Willis-Knighton Health System is seeking participants to be part of a clinical research study to determine whether a new drug made up of monoclonal antibodies shortens the symptoms of a COVID-19 infection and reduces the need for medical visits or hospitalization due to the virus. Safety will also be assessed. The health system is one of 100 sites in the United States and the only one in the region involved in this study.
“We are proud to have been selected as a clinical research site for this trial, which is being supported by the Federal government,” says Joseph Bocchini, MD, infectious disease specialist at Willis-Knighton. “If proven to reduce the severity of a COVID-19 infection, monoclonal antibodies could become the first recommended outpatient treatment of persons with COVID-19 infection.”
Dr. Bocchini and Clint Wilson, MD, of Family Medical Associates, are principal investigators for the study.
People who qualify to participate must be age 18 or older and have laboratory-confirmed COVID-19 with symptoms such as fever, dry cough, shortness of breath, sore throat, etc. Patients who are currently hospitalized or who have been hospitalized due to COVID-19 are not eligible, says Carrie Kay, RN, CCRC, WK Physician Network clinical research manager.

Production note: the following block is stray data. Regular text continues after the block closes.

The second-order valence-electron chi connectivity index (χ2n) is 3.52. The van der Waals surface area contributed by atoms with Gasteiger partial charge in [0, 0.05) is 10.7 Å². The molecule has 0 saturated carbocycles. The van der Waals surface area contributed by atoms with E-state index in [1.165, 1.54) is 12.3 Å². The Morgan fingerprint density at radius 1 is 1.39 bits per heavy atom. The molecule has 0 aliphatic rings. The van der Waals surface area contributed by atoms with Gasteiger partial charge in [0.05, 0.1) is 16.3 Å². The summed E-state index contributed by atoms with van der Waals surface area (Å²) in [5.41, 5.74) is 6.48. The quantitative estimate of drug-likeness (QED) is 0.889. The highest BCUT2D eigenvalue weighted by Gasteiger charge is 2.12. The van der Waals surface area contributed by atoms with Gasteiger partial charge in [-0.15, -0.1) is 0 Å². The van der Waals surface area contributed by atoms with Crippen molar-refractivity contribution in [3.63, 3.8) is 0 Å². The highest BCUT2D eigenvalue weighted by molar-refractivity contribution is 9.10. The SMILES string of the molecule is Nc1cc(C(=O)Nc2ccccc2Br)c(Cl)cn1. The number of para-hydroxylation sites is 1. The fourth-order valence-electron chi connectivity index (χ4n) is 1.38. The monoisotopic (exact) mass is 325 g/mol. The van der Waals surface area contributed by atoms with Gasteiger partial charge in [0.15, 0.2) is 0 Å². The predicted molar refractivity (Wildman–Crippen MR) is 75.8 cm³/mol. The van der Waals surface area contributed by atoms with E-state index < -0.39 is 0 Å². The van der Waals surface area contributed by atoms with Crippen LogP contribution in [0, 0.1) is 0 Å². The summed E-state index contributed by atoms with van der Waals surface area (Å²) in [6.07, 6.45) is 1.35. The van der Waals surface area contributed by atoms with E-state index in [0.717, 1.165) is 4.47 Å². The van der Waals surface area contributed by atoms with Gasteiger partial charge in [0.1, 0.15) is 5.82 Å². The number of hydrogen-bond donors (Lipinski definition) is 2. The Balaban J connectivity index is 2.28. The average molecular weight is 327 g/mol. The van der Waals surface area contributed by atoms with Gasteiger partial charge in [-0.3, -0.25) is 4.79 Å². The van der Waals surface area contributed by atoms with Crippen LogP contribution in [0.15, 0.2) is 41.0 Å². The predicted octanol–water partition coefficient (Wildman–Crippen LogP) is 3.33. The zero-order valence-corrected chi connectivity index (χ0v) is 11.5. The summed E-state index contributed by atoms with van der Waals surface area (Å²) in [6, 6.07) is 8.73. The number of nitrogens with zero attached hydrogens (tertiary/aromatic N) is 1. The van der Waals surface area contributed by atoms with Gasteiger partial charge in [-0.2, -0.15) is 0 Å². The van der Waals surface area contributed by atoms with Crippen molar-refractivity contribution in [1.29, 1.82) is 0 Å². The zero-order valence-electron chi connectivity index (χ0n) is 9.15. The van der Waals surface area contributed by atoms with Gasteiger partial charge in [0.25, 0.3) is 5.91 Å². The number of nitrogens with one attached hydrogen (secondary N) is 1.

The duration of the study is 30 days. Participants will receive a single dose of either one of two formulations of the study medication or a placebo at the WK COVID Research Infusion Center and will be monitored at home and tested by healthcare professionals throughout the study.
There is no charge to the participant or insurance for visits, medication, or monitoring. Instead, each patient will receive a small stipend for the time and travel involved for his or her participation.
“We feel this is one of the most promising options as a bridge to keep patients as outpatients until a vaccine is approved,” Kay says.
To learn more about this study and eligibility requirements, call Carrie Kay at (318) 455-9730 or go to https://www.wkhs.com/clinical-trials/ and click on COVID.